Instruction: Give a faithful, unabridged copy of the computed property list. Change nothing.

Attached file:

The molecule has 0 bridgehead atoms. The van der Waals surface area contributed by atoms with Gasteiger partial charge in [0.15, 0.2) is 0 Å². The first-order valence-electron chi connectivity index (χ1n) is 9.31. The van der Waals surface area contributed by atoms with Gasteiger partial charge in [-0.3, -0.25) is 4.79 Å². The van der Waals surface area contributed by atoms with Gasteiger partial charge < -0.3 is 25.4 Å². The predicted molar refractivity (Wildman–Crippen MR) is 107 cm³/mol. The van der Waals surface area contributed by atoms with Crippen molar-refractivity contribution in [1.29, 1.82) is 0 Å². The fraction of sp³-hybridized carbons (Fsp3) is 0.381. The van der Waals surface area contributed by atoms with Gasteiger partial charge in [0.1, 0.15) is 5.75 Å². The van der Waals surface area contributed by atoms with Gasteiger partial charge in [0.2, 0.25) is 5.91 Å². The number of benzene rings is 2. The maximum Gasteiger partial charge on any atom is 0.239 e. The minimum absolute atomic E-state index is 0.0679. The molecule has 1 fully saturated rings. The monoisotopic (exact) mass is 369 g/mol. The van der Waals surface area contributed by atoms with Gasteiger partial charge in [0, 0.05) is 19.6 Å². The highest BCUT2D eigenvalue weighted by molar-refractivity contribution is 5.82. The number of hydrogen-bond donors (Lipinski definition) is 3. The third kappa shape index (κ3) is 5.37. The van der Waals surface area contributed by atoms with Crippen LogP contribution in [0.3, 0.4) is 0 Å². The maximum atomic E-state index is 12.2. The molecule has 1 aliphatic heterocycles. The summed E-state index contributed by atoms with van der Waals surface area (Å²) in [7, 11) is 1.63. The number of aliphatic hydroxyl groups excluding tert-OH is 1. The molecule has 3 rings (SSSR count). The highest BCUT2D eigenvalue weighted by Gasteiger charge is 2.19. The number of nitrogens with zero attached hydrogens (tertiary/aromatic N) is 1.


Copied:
The molecule has 0 bridgehead atoms. The van der Waals surface area contributed by atoms with Gasteiger partial charge in [0.15, 0.2) is 0 Å². The first-order valence-electron chi connectivity index (χ1n) is 9.31. The van der Waals surface area contributed by atoms with Gasteiger partial charge in [-0.3, -0.25) is 4.79 Å². The van der Waals surface area contributed by atoms with Gasteiger partial charge < -0.3 is 25.4 Å². The predicted molar refractivity (Wildman–Crippen MR) is 107 cm³/mol. The van der Waals surface area contributed by atoms with Crippen molar-refractivity contribution in [1.29, 1.82) is 0 Å². The fraction of sp³-hybridized carbons (Fsp3) is 0.381. The van der Waals surface area contributed by atoms with Gasteiger partial charge in [0.1, 0.15) is 5.75 Å². The van der Waals surface area contributed by atoms with Gasteiger partial charge in [0.2, 0.25) is 5.91 Å². The number of benzene rings is 2. The maximum Gasteiger partial charge on any atom is 0.239 e. The minimum absolute atomic E-state index is 0.0679. The molecule has 1 fully saturated rings. The monoisotopic (exact) mass is 369 g/mol. The van der Waals surface area contributed by atoms with Gasteiger partial charge in [0, 0.05) is 19.6 Å². The highest BCUT2D eigenvalue weighted by molar-refractivity contribution is 5.82. The number of hydrogen-bond donors (Lipinski definition) is 3. The third kappa shape index (κ3) is 5.37. The van der Waals surface area contributed by atoms with Crippen LogP contribution in [0.3, 0.4) is 0 Å². The maximum atomic E-state index is 12.2. The molecule has 1 aliphatic heterocycles. The summed E-state index contributed by atoms with van der Waals surface area (Å²) in [7, 11) is 1.63. The number of aliphatic hydroxyl groups excluding tert-OH is 1. The molecule has 3 rings (SSSR count). The highest BCUT2D eigenvalue weighted by Gasteiger charge is 2.19. The number of nitrogens with zero attached hydrogens (tertiary/aromatic N) is 1.